"We're eager for an election, but as keen as we are we, we are not prepared to inflict the disaster of a no deal on our communities, our jobs, our services, or indeed our rights," Labour Party leader Jeremy Corbyn said.
Johnson acknowledged Monday that a no-deal Brexit "would be a failure of statecraft" for which he would be partially to blame.
On a visit to Dublin, Johnson said he would "overwhelmingly prefer to find an agreement" and believed a deal could be struck by Oct. 18, when leaders of all 28 EU countries hold a summit in Brussels.
The comments marked a change of tone, if not substance, for Johnson, who is accused by opponents of driving Britain at full-tilt toward a cliff-edge Brexit.
Irish Prime Minister Leo Varadkar warned Johnson that "there's no such thing as a clean break," and if Britain crashed out, it would "cause severe disruption for British and Irish people alike."
Johnson and Varadkar said they had "a positive and constructive meeting," but there was no breakthrough on the issue of the Irish border, the main stumbling block to a Brexit deal.
The EU says Britain has not produced any concrete proposals for replacing the contentious "backstop," a provision in the withdrawal agreement reached by Johnson's predecessor Theresa May that is designed to ensure an open border between EU member Ireland and the U.K.'s Northern Ireland.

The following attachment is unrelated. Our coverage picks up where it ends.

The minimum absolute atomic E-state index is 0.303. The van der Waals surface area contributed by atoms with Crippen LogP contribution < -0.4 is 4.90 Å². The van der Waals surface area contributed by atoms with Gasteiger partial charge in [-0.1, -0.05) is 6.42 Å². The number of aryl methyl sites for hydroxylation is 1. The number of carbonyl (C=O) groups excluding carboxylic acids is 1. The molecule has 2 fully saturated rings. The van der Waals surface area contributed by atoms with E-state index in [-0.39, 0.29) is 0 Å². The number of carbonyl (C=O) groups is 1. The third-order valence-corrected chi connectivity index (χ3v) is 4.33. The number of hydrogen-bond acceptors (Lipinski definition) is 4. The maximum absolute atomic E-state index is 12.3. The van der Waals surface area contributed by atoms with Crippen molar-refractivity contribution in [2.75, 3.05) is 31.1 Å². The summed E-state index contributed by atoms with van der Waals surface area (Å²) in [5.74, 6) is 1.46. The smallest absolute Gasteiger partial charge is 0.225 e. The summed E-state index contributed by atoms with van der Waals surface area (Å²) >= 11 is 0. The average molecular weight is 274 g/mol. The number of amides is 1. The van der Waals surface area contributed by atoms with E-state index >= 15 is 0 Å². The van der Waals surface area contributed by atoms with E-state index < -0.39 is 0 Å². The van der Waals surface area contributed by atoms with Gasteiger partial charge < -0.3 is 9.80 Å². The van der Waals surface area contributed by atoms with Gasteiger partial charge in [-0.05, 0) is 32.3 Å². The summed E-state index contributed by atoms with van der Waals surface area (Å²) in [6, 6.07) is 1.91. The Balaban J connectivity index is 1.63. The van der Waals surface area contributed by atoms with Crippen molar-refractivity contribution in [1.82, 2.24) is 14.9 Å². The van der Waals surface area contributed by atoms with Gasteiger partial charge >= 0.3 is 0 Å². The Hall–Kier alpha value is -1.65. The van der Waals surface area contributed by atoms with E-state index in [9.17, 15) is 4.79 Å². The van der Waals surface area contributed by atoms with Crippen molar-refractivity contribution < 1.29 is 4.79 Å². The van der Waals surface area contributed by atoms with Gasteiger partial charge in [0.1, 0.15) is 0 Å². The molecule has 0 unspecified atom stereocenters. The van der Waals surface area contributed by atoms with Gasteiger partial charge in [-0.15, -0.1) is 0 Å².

An open border is crucial to the regional economy and underpins the peace process that ended decades of sectarian violence in Northern Ireland.
Opposition to the backstop was a key reason Britain's Parliament rejected May's Brexit deal with the EU three times earlier this year. British Brexit supporters oppose the backstop because it locks Britain into EU trade rules to avoid customs checks, something they say will stop the U.K. from striking new trade deals with countries such as the United States.
Varadkar said he was open to any alternatives that were "legally workable," but none had been received so far.
"In the absence of agreed alternative arrangements, no backstop is no deal for us," he said.
Meanwhile, Speaker John Bercow, whose control of business in Britain's House of Commons has made him a central player in the Brexit drama, announced he would step down after a decade in the job.
The colorful speaker, famous for his loud ties and even louder cries of "Order!" during raucous debates, told lawmakers he will quit the same day Britain is due to leave the EU, Oct. 31.
Throughout the three years since Britain voted to leave the EU, Bercow has angered the Conservative government by repeatedly allowing lawmakers to seize control of Parliament's agenda to steer the course of Brexit.
He said he was simply fulfilling his role of being the "backbenchers' backstop" and letting Parliament have its say.
"Throughout my time as speaker, I have sought to increase the relative authority of this legislature, for which I will make absolutely no apology," he said.
Gregory Katz contributed to this story.